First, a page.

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Founder and CEO
Ethan’s primary focuses are capturing and converting carbon dioxide and harnessing untapped, sustainable energy resources. Ethan is an independent Research Fellow at the Elimelech Research Group and Yale University’s Dept. of Chemical & Environmental Engineering. He has seven patents and many awards, including 1st Place at Intel ISEF At 17 years old, Ethan is technically a senior at Greenwich High School in Connecticut. Ethan self – studied his Junior and Senior Years in High School at Yale to devote himself full-time to developing his CO2 capture and conversion inventions. This past year, Ethan has spoken at GreenBiz, the Tallisen West Walton Sustainability Solutions Festival, and was interviewed on CBS.
Equipment and Instrumentation
During the last decade, Evyatar Shaulsky has been working as an engineer and a programmer. Four years ago he moved with his wife to US from Israel. For the last three and a half years he has been working as a researcher in the Department of Chemical and Environmental Engineering at Yale University. During this time, he has published four papers in Journals, including ACS Applied Materials & Interfaces and Environmental Science & Technology. He currently has two papers in submission. Evyatar's research interests are material science, system engineering and system modeling.
Nanomaterials and Catalysis
Zachary Fishman is a 5th year graduate student in the chemical and environmental engineering department at Yale University. His work touches on the fields of catalysis, nanomaterials, electronics, solar energy, fuel cells, and beyond. In his recent work he has shown how small changes in copper oxide nanosheets can be used to alter their optical properties and optimize their reactivity. In other work, he has synthesized iron oxide nanoparticles, nanorods, and nanosheets and shown staggeringly high CO2 conversion (up to 55%) and CO selectivity (>99%) via the reverse water gas shift reaction under atmospheric pressure. In the future he plans to explore new catalytic processes involving alkyl chlorides and new catalysts such as nanometal sulfides for CO2 conversion into synthesis gas and other value added products.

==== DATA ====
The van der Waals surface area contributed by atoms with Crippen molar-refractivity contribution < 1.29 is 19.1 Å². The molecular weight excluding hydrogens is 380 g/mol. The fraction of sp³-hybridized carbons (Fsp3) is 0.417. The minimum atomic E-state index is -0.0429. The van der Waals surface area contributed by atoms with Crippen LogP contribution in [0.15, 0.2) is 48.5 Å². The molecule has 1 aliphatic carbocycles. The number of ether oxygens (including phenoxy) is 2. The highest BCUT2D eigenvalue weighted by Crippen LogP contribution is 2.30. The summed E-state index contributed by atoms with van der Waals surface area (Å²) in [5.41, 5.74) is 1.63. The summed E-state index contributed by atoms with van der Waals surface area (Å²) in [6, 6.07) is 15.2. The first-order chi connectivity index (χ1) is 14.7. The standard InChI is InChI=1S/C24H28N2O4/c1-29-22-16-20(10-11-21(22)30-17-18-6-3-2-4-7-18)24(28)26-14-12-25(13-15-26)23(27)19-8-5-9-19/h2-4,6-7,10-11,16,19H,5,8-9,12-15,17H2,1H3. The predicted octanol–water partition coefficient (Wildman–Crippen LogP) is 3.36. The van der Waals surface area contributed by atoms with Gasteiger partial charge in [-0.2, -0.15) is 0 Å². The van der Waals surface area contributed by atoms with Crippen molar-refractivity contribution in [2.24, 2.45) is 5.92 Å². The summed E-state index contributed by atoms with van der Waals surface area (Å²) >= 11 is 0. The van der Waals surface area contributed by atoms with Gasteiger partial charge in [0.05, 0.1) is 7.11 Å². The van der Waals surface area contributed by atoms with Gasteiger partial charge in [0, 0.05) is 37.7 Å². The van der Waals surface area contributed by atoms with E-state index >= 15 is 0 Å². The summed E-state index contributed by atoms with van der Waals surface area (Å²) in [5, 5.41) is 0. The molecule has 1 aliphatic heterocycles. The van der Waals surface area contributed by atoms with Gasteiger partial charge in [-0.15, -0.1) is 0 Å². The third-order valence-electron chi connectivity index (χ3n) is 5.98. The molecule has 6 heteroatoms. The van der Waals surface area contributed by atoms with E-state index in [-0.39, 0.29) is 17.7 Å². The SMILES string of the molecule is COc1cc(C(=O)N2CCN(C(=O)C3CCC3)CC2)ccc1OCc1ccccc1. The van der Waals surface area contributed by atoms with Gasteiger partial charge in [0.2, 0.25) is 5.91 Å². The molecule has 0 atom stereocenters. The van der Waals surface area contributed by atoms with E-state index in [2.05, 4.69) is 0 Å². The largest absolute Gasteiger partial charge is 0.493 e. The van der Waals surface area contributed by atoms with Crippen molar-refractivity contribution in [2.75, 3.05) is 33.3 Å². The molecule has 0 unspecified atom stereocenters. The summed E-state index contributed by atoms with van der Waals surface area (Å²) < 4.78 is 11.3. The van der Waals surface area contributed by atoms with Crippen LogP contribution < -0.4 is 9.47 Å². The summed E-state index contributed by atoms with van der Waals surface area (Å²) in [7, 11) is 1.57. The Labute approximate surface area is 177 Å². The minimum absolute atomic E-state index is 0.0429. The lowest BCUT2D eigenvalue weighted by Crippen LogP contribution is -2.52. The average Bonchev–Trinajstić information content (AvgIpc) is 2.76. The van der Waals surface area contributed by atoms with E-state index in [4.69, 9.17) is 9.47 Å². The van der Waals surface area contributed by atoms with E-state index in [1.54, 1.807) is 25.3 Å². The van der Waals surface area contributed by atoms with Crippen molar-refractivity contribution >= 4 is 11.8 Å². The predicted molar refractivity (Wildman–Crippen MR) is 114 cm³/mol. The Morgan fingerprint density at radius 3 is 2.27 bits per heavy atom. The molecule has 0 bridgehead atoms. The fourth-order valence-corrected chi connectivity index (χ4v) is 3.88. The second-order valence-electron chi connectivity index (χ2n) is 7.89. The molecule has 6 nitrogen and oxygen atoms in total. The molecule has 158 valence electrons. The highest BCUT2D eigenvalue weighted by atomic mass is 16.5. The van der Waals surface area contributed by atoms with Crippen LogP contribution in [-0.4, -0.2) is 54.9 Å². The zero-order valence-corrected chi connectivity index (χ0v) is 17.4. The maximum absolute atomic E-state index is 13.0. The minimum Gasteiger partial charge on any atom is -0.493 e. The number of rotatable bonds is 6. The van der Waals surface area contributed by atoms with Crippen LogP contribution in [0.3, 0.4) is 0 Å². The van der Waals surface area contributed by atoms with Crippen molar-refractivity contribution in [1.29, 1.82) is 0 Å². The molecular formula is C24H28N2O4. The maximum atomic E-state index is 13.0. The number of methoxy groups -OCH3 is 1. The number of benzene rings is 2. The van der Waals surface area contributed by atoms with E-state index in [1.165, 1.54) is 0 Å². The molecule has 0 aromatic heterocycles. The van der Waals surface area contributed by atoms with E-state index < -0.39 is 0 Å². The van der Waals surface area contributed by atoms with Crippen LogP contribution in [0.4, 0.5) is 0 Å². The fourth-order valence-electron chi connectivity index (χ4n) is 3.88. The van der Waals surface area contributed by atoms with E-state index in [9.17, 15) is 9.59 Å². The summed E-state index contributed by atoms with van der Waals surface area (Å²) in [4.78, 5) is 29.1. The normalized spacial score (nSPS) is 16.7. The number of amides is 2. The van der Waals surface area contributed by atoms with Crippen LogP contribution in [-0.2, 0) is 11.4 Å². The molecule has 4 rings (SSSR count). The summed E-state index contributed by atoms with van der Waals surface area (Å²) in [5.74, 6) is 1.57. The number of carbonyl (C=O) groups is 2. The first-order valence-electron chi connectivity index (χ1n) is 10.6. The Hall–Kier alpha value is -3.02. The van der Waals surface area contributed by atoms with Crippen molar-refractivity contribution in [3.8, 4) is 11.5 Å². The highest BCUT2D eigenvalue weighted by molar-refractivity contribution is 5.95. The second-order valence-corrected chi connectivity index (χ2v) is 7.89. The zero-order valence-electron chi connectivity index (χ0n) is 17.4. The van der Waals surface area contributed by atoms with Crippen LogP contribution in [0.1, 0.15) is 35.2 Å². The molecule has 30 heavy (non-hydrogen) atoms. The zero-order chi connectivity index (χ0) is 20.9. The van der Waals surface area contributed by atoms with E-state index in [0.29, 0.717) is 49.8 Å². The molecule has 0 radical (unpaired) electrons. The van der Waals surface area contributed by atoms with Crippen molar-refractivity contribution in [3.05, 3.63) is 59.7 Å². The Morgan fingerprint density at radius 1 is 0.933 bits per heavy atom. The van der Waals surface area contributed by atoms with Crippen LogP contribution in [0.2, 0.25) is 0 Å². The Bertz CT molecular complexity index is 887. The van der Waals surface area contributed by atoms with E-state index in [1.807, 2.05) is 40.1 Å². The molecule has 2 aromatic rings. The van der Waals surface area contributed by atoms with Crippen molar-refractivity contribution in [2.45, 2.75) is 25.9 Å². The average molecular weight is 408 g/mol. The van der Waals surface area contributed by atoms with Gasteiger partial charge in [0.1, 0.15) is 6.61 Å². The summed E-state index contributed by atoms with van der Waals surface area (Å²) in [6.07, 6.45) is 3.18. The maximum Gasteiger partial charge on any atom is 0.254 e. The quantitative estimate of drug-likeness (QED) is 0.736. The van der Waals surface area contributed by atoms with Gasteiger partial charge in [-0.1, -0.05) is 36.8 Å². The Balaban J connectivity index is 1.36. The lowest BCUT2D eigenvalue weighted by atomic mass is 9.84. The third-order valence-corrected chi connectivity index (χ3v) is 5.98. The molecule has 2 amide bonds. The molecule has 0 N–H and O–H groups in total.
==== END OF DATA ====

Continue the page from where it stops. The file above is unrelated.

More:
Professor Elimelech received his B.S. and M.S. degrees from the Hebrew University of Jerusalem and his Ph.D. in Environmental Engineering from Johns Hopkins University. In his first appointment, Elimelech served as professor and vice chair of the Department of Civil and Environmental Engineering at UCLA. Upon coming to Yale in 1998, he founded Yale's Environmental Engineering Program, of which he continues to serve as director. Professor Elimelech’s research is in the general area of the water-energy nexus. Specifically, the research in his group involves: (i) membrane-based processes, (ii) sustainable production of water and energy generation, (iii) environmental applications and implications of nanomaterials, and (iv) water and sanitation in developing countries. Professor Elimelech has received major awards in recognition of his research. Notable among these are the Eni Award for Protection of the Environment in 2015, election to the National Academy of Engineering in 2006 and the Clarke Prize for excellence in water research in 2005. Professor Elimelech has authored more than 320 refereed journal publications, including invited review articles in Science and Nature, and is a co-author of the book Particle Deposition and Aggregation (1995). He is a Thomson Reuters Highly Cited Researcher in two categories: Environment/Ecology and Chemistry. Professor Elimelech has advised 33 Ph.D. students and 24 postdoctoral researchers, many of whom hold leading positions in academia and industry. In recognition of his excellence and dedication in teaching and mentoring, he received the W.M. Keck Foundation Engineering Teaching Excellence Award in 1994, the Yale University Graduate Mentoring Award in 2004, and the Yale University Postdoctoral Mentoring Prize in 2012.
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